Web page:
Cubs president of baseball operations Theo Epstein actually sees the team's stretch as a good thing — a way to rise above adversity.

"That's what defines a baseball team is how it responds to adversity that crops up during the season," Epstein said. "That's what defines a baseball player — not when he's going well — but how locked in is he, how does he respond after he goes through a slump? Same thing for teams.

"This is a good opportunity for us to show what we're all about. I think that sort of internal response and adjustment is more significant than whatever the public narrative might be. I don't think people in this organization attach too much meaning to it.

"When we were 25-6 and the media was asking us questions about how we balance players getting their rest and going for the all-time wins record, I attached zero meaning to that and called BS on the questions. The same way if I think that people are getting too down on us when we're not playing well or falsely call us out for stuff, I'll call BS on that, too.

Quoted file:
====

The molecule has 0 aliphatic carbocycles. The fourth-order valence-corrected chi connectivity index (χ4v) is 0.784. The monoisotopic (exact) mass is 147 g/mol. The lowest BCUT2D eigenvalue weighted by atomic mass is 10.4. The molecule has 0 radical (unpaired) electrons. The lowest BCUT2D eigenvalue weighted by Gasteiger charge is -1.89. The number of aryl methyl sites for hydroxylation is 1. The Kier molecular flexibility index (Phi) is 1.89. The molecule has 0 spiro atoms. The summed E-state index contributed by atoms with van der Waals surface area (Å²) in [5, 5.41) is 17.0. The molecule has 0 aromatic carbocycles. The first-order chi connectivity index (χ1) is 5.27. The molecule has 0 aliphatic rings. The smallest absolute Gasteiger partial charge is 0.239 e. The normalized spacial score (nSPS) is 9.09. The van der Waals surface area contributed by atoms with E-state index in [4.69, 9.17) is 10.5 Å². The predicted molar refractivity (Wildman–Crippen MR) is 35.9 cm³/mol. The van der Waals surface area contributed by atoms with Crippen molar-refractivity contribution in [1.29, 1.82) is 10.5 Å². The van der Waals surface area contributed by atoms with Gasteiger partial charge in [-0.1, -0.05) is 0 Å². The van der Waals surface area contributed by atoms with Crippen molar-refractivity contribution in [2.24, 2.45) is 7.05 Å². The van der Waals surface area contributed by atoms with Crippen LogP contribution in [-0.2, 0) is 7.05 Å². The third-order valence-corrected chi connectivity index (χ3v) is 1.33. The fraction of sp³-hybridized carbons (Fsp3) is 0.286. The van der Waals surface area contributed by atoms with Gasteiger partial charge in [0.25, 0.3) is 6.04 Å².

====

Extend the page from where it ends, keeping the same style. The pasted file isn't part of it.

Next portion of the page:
"I just think all that matters is how we respond to that adversity and how we handle that success, not what's being said about us at the time."

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Epstein said the Cubs are focused on getting back to the level they were at coming out of spring training before getting off to that record-breaking start.

"It's undeniable that we didn't play well for a long stretch of time," he said. "So once you go through that as a club, then you know it's possible. So you get to the edge of the abyss, you can stare right in and realize, 'Hey, we're not just gonna rack up the wins because we're good or because we can. We have to go out and earn it.'